NEWS: The next Subaru BRZ isn’t coming to Europe

If a new report out of Europe is correct, Subaru won’t be bringing the second-gen BRZ to that market. That would make the 100-run Final Edition launched in Germany earlier this year truly final. Furthermore, according to Autocar, the BRZ is going to be a US-only model. The article doesn’t say why, but we think the Supra may offer a hint.

Last year when we spoke to Tetsuya Tada, the chief engineer of the Toyota 86 and Supra, he mentioned that Toyota had to partner with BMW because he wanted to offer the A90 in as many markets as he could throughout the world. Partially, it was to throw a lifeline to the product-starved tuner industry, but also because of the complex web of changing safety and emissions regulations.

“We had already closed the plant for the inline-six, and we’d have to build another engine factory just for this engine. But it wasn’t just about the money,” Tada said. “If we had gone that route, the car would not be done, even today [in May 2019]. It wouldn’t be out for at least a few more years. The problem is, you can’t sell a car like I showed you today in 2021,” he told us. “Safety and emissions regulations are getting tighter and tighter every year.”

“I already knew that 2019 to 2020 would be the deadline for this kind of car. It would be my last chance to develop a sports car of this kind, especially globally,” Tada-san said. “So, I prioritized the time window first.”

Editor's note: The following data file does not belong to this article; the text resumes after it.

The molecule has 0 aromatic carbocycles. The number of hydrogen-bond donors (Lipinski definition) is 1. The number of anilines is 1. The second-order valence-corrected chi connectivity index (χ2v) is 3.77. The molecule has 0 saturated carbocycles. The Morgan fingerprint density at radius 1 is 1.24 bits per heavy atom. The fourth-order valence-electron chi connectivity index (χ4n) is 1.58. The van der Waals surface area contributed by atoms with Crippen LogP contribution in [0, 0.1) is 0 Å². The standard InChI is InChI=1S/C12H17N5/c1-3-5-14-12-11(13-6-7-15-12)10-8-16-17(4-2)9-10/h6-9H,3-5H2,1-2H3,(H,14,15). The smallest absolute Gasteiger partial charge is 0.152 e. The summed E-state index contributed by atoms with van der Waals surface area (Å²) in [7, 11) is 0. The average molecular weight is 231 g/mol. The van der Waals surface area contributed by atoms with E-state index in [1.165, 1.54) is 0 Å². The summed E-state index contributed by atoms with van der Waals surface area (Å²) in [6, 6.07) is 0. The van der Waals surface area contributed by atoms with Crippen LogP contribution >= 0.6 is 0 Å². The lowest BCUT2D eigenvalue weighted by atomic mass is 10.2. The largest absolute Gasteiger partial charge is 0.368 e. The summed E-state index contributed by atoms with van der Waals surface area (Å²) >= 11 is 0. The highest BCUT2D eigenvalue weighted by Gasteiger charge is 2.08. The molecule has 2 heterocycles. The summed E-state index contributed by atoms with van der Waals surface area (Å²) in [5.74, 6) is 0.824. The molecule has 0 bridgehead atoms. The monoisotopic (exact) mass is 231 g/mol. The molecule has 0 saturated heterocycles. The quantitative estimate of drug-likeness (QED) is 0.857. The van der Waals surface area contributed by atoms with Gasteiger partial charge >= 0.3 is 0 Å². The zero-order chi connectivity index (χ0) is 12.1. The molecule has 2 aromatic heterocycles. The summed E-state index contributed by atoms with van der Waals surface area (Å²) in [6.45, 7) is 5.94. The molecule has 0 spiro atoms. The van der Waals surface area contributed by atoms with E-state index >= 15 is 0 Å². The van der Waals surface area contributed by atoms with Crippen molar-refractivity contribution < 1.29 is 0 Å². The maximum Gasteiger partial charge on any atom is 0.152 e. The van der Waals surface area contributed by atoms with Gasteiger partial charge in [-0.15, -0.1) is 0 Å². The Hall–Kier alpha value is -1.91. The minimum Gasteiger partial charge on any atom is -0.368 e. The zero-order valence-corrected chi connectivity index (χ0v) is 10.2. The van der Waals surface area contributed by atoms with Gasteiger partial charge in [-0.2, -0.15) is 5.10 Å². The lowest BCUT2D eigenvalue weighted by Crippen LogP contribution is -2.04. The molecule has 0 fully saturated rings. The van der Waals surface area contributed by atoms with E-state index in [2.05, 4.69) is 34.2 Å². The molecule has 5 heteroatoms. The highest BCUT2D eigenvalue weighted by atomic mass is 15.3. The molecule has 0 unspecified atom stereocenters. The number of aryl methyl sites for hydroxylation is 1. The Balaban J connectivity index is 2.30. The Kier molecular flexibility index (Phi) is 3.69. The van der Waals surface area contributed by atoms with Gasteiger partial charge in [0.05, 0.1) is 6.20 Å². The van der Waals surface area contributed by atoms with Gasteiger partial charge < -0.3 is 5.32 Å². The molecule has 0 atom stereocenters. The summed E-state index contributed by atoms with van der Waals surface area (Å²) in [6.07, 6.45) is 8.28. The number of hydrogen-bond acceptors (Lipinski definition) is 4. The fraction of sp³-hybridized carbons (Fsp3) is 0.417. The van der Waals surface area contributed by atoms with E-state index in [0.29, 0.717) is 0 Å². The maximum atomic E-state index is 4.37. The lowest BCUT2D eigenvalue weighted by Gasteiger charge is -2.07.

Well, it looks like the European BRZ might have succumbed to this labyrinthine puzzle. The FA24 flat four that powers the 2021 BRZ is found in the US-market Ascent and 2020 Outback,  and neither model is sold in Europe.

The second-gen BRZ will be unveiled November 18.

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4 Responses to NEWS: The next Subaru BRZ isn’t coming to Europe

  1. XRaider said:

    US-only model? something ain’t right here

  2. Damian said:

    With the politics of Europe being what they are, Subaru and Toyota probably think people won’t be able to afford such a type of car (not a small city car).

  3. dankan said:

    Makes sense, emissions across the corporate fleet is the measure, not just per car, so Toyota’s line-up of hybrids in Europe means it has the “cap space” to squeeze in the GT86 in Europe. Subaru don’t as their European-market offerings don’t similarly create that opportunity.

    They don’t have that issue in the US because the corporate fleets here don’t have to meet that requirement.

    We’re going to need to accept the concept of “capology” for performance models going forward, I think. At least for the next decade or two.

  4. potato said:

    i wonder why they could build engines that sells over decades last time, but now they have to “Build a new factory” just to build a new engine. Can’t they just refine it over the years using the same plant to reduce cost?

    also isn’t this kinda like Japanese makers has admitted that they are no match in terms of engine superiority compared to the European counterparts (which many of them are known for selling unreliable cars).

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